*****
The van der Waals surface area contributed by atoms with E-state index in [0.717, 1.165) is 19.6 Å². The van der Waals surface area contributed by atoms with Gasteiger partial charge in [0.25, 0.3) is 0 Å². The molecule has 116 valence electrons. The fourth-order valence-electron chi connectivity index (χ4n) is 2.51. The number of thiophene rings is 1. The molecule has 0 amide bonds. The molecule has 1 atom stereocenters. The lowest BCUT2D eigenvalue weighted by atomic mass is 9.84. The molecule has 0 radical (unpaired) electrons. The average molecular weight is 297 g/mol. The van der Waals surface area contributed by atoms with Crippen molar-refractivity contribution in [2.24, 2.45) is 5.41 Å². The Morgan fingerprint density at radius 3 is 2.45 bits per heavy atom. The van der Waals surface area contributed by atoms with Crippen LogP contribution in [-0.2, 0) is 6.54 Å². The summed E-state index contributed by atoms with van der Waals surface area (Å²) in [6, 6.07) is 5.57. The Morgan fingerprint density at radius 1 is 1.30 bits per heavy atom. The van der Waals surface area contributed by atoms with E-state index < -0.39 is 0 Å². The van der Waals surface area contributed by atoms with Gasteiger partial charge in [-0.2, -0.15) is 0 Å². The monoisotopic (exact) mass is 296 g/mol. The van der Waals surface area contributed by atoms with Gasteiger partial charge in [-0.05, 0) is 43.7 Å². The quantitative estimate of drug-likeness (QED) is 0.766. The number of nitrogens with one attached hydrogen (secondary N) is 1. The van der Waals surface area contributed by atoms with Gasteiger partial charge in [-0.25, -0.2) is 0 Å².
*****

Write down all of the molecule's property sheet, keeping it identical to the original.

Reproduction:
The van der Waals surface area contributed by atoms with E-state index in [0.717, 1.165) is 19.6 Å². The van der Waals surface area contributed by atoms with Gasteiger partial charge in [0.25, 0.3) is 0 Å². The molecule has 116 valence electrons. The fourth-order valence-electron chi connectivity index (χ4n) is 2.51. The number of thiophene rings is 1. The molecule has 0 amide bonds. The molecule has 1 atom stereocenters. The lowest BCUT2D eigenvalue weighted by atomic mass is 9.84. The molecule has 0 radical (unpaired) electrons. The average molecular weight is 297 g/mol. The van der Waals surface area contributed by atoms with Crippen molar-refractivity contribution in [2.24, 2.45) is 5.41 Å². The Morgan fingerprint density at radius 3 is 2.45 bits per heavy atom. The van der Waals surface area contributed by atoms with Crippen LogP contribution in [-0.2, 0) is 6.54 Å². The summed E-state index contributed by atoms with van der Waals surface area (Å²) in [6, 6.07) is 5.57. The Morgan fingerprint density at radius 1 is 1.30 bits per heavy atom. The van der Waals surface area contributed by atoms with E-state index < -0.39 is 0 Å². The van der Waals surface area contributed by atoms with Gasteiger partial charge in [-0.2, -0.15) is 0 Å². The monoisotopic (exact) mass is 296 g/mol. The van der Waals surface area contributed by atoms with Gasteiger partial charge in [-0.05, 0) is 43.7 Å². The quantitative estimate of drug-likeness (QED) is 0.766. The number of nitrogens with one attached hydrogen (secondary N) is 1. The van der Waals surface area contributed by atoms with Gasteiger partial charge in [-0.25, -0.2) is 0 Å².